The corner perch of the living room in this sunny oceanfront apartment in Bal Harbour, Florida has the feel and the perspective of a sleek, contemporary ocean liner. The designer, Frank de Biasi, had one major mandate here—that this apartment should not look like it was in New York. “I always try to understand how my clients envision life, how they entertain, how they envision their space,” he says. His objective was to create a living space that had a casual ease but retained a certain sophisticated outlook.
The apartment is what one might call a pied-à-plage—a winter getaway overlooking a broad expanse of beach and the vast blue-green sea. As such it’s designed to make sure that its occupants forget the doldrums of winter while shunning the clichés of Florida (and tropical) design. The palette is crisp and vivid, blues and greens
especially. (“It seemed only natural,” de Biasi says.)
The furniture is carefully chosen to reflect the kind of timelessness imparted by postwar design, with the addition of such contemporary pieces as a chandelier by Jeff Zimmerman of New York and a wall sculpture by the Argentine-born Carolina Sardi, who lives in Miami, though de Biasi first encountered her work in Paris. “I love to travel,” he says. His travels lead him through New York’s design galleries to Morocco’s bazaars and Paris’s Marché aux Puces—eyes wide open at all times. De Biasi has footholds in New York, Paris, Morocco, and Miami (and homes in all four, though his office is New York-based) and clients spread much farther around the world.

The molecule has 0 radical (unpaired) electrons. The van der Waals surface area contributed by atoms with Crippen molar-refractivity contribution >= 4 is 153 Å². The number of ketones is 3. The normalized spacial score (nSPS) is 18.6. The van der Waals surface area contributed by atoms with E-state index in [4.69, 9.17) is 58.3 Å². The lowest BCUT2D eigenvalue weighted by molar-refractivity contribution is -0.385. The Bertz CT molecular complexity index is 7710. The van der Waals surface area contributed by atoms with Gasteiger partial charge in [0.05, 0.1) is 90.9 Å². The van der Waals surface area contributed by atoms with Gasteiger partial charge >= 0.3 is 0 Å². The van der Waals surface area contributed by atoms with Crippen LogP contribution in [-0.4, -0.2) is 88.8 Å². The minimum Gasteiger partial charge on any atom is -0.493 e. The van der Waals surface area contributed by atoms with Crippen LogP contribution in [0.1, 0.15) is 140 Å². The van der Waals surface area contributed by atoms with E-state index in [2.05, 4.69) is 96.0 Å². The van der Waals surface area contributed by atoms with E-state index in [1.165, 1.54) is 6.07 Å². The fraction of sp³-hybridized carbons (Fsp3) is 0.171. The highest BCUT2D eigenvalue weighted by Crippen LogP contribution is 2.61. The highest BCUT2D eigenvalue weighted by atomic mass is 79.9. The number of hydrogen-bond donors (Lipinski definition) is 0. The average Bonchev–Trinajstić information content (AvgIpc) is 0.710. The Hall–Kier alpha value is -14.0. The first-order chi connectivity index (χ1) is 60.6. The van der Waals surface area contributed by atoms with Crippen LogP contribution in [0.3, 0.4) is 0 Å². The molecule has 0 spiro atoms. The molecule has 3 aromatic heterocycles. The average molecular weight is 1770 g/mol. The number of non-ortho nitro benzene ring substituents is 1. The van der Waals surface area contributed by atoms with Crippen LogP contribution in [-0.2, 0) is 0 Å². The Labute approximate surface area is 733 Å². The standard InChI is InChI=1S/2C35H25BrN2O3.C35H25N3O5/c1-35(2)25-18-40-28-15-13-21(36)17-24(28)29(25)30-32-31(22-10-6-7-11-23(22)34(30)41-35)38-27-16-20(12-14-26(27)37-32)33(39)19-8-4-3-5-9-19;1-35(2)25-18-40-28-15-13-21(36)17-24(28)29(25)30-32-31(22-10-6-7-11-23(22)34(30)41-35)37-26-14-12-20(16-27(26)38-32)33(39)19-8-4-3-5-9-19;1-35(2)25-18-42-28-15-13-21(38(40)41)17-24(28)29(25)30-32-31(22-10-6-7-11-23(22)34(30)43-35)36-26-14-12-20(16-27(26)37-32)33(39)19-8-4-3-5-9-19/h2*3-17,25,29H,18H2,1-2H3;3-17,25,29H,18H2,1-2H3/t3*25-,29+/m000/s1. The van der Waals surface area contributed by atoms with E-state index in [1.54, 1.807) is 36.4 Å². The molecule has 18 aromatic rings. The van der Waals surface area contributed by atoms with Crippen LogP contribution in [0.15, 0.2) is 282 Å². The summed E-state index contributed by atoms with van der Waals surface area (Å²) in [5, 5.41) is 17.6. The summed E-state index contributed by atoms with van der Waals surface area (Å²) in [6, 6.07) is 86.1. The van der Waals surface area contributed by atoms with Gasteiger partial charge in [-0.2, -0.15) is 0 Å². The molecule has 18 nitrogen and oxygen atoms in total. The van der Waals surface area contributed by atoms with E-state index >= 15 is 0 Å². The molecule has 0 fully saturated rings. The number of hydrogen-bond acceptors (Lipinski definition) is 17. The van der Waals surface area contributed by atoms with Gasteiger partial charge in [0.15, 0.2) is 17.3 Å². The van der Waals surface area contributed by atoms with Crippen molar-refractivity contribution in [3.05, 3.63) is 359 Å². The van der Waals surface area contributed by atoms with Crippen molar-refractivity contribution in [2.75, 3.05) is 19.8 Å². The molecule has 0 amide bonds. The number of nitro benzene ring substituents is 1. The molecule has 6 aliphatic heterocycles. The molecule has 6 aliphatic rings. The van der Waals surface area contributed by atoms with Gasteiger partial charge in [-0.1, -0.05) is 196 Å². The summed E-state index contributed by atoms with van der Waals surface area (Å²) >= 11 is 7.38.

Born and reared in Richmond, Virginia, he first worked at Christie’s doing estate appraisals and honing his eye as he visited the homes of important collectors across the country. During that period he met the designer Peter Marino—“by chance,” de Biasi says—and went to work for him, spending thirteen years running the firm’s residential interiors department. In 2006 he founded his own firm.
For this apartment he sought to bring the inside out and the outside in. In the living room blue and white upholstered furniture stands on a rug the color of sand, while a Serge Mouille light hovers overhead in place of the more expected ceiling fan. A pair of mid-century French chairs from Guillerme et Chambron are carefully crafted, yet there’s a hint of driftwood in their form, too. Behind the chairs is a vast photo diptych shot in Hawaii by Jeffrey Rothstein; it is a crescendo of crashing waves full of the ocean’s ferocious energy. Lamps from the contemporary French designer Christophe Côme stand like bookends atop the bookshelf just below the photos.
In the dining room eight chrome Milo Baughman chairs from the 1970s are pulled up to an American claro walnut table commissioned from BDDW in New York. The chairs are upholstered in calfskin leather and are, de Biasi says, “very chartreuse.” He designed the plaid-patterned sideboard, which was then fabricated in cast resin by Kinon—“If I can’t find the perfect piece, I just make it,” he says. The sculpture by Carolina Sardi—this one is typical of her approach of breaking down large swathes of steel or other metal into small and almost fragile elements—fills the wall above. It’s an abstract work in white enameled metal that seems to offer any number of fitting metaphors for the apartment: is it shells, or perhaps gulls, a spray of seafoam, or clouds?
The connections are seamless and sophisticated, and in no way obvious. The pale elongated photos that hang over the bed—they are by the important Mexican-born American-based photographer Sze Tsung Leong and are part of his Horizons series begun in 2001—offer a distant echo of the real and reimagined seascapes found in the rest of the apartment. Rest assured that there is not a theme here, just a subtle connection of person to place.